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Wyden Wants Information on Targeting of Anwar al-Awlaki

Sen. Ron Wyden has led a lonely battle against state secrecy. He wanted his findings from the Intelligence Committee on what he perceived as a misuse of the Patriot Act to be made public. And now, he wants a public record on the death of Anwar al-Awlaki.

Five months after Yemeni-American cleric Anwar al-Awlaki was targeted in a CIA drone strike, a Democratic senator is lambasting the Obama administration for not providing Congress with the legal basis for the killing of the U.S. citizen.

Sen. Ron Wyden (Oregon), who has repeatedly accused the administration of excessive secrecy in national security matters, wrote to Attorney General Eric Holder in protest on Wednesday, saying it was “unacceptable” that the Justice Department had not been more forthcoming […]

“For the executive branch to claim that intelligence agencies have the authority to knowingly kill American citizens (subject to publicly unspecified limitations) while at the same time refusing to provide Congress with any and all legal opinions that delineate the executive branch’s understanding of this authority represents an indefensible assertion of executive prerogative, and I expected better from the Obama administration,” Wyden wrote in a letter.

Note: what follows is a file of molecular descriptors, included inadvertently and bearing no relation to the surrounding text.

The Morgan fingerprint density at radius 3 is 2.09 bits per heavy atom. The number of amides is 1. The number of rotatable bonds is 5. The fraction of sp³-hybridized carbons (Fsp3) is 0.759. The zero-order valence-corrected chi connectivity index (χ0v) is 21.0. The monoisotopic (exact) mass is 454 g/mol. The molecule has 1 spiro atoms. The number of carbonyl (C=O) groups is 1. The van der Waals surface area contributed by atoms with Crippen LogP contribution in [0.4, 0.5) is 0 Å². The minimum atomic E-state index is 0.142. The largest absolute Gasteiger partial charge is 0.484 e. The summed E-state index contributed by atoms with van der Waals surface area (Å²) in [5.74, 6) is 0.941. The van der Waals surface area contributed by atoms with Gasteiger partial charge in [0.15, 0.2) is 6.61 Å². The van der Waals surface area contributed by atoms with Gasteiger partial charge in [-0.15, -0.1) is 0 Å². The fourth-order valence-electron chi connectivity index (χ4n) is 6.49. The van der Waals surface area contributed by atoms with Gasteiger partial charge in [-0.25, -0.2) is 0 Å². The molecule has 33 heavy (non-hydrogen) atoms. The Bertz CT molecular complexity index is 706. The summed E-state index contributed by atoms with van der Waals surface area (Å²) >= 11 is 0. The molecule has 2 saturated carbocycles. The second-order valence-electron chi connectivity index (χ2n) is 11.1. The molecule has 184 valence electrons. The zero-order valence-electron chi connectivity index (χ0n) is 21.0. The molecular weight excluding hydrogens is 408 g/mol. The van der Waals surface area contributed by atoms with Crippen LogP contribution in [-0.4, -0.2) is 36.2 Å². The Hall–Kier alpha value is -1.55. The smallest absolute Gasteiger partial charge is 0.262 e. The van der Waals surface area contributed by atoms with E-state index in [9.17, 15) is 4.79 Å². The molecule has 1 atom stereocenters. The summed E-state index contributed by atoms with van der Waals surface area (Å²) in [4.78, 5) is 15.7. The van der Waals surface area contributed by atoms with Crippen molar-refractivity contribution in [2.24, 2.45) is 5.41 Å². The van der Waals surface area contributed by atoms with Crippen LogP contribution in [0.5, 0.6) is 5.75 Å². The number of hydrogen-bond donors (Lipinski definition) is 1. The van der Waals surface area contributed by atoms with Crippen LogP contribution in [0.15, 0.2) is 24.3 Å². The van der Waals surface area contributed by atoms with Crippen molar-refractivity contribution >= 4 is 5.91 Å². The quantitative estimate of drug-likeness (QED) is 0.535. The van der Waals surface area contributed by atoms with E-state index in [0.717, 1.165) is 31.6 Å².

The entire letter is here. Wyden acknowledges there could be circumstances to justify the targeting of Awlaki for assassination, which may be conceding too much. But he adds that “when the United States is engaged in a military conflict with a terrorist group, whose members do not wear uniforms but instead attempt to blend in with civilian populations in a variety of countries around the world, questions about when the President may use lethal force against Americans whom he believes are part of this enemy force become significantly more complicated.” And it works better when we have an actual reckoning of this in the public record, instead of the shroud of secrecy that damages trust in government and could easily be put to fairly horrific ends.

The need for public scrutiny, then, far outweighs the need for secrecy in Wyden’s view. I agree. Secret law, which we saw ushered in during the Bush Administration, is really debilitating to governance. We don’t operate on “trust us,” or at least we shouldn’t.

Marcy has more, including the fact that not even Wyden, a Senate Intelligence Committee member, has seen the legal justification for the Awlaki killing.

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David Dayen

David Dayen

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